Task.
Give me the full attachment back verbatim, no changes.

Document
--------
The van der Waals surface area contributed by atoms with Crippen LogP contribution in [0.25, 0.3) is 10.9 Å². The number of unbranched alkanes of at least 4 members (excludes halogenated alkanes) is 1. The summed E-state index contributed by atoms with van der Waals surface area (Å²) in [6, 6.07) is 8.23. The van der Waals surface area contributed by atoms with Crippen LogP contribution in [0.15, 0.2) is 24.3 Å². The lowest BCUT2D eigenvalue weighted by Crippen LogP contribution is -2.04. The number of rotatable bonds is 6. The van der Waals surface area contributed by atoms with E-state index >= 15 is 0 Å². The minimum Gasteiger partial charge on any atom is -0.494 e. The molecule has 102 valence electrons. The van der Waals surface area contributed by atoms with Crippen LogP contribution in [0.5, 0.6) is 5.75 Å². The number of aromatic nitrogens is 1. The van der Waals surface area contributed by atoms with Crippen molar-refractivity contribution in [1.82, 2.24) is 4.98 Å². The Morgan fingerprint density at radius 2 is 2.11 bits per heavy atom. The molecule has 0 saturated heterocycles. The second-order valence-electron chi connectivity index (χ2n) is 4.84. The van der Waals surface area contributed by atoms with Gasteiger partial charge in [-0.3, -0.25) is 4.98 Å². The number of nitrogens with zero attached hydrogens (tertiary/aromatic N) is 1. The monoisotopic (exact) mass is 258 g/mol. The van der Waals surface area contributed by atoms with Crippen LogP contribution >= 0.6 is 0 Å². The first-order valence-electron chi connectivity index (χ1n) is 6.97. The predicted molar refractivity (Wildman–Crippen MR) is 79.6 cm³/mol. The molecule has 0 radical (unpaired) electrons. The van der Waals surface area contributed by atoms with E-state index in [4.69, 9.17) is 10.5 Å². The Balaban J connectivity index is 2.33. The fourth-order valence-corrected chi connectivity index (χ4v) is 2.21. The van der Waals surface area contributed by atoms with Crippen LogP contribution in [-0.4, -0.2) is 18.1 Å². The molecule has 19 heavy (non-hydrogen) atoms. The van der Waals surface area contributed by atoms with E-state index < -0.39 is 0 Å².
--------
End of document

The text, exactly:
The van der Waals surface area contributed by atoms with Crippen LogP contribution in [0.25, 0.3) is 10.9 Å². The number of unbranched alkanes of at least 4 members (excludes halogenated alkanes) is 1. The summed E-state index contributed by atoms with van der Waals surface area (Å²) in [6, 6.07) is 8.23. The van der Waals surface area contributed by atoms with Crippen LogP contribution in [0.15, 0.2) is 24.3 Å². The lowest BCUT2D eigenvalue weighted by Crippen LogP contribution is -2.04. The number of rotatable bonds is 6. The van der Waals surface area contributed by atoms with E-state index >= 15 is 0 Å². The minimum Gasteiger partial charge on any atom is -0.494 e. The molecule has 102 valence electrons. The van der Waals surface area contributed by atoms with Crippen LogP contribution in [0.5, 0.6) is 5.75 Å². The number of aromatic nitrogens is 1. The van der Waals surface area contributed by atoms with Crippen molar-refractivity contribution in [1.82, 2.24) is 4.98 Å². The Morgan fingerprint density at radius 2 is 2.11 bits per heavy atom. The molecule has 0 saturated heterocycles. The second-order valence-electron chi connectivity index (χ2n) is 4.84. The van der Waals surface area contributed by atoms with Gasteiger partial charge in [-0.3, -0.25) is 4.98 Å². The number of nitrogens with zero attached hydrogens (tertiary/aromatic N) is 1. The monoisotopic (exact) mass is 258 g/mol. The van der Waals surface area contributed by atoms with Crippen LogP contribution >= 0.6 is 0 Å². The first-order valence-electron chi connectivity index (χ1n) is 6.97. The predicted molar refractivity (Wildman–Crippen MR) is 79.6 cm³/mol. The molecule has 0 radical (unpaired) electrons. The van der Waals surface area contributed by atoms with E-state index in [4.69, 9.17) is 10.5 Å². The Balaban J connectivity index is 2.33. The fourth-order valence-corrected chi connectivity index (χ4v) is 2.21. The van der Waals surface area contributed by atoms with Crippen LogP contribution in [-0.4, -0.2) is 18.1 Å². The molecule has 19 heavy (non-hydrogen) atoms. The van der Waals surface area contributed by atoms with E-state index < -0.39 is 0 Å².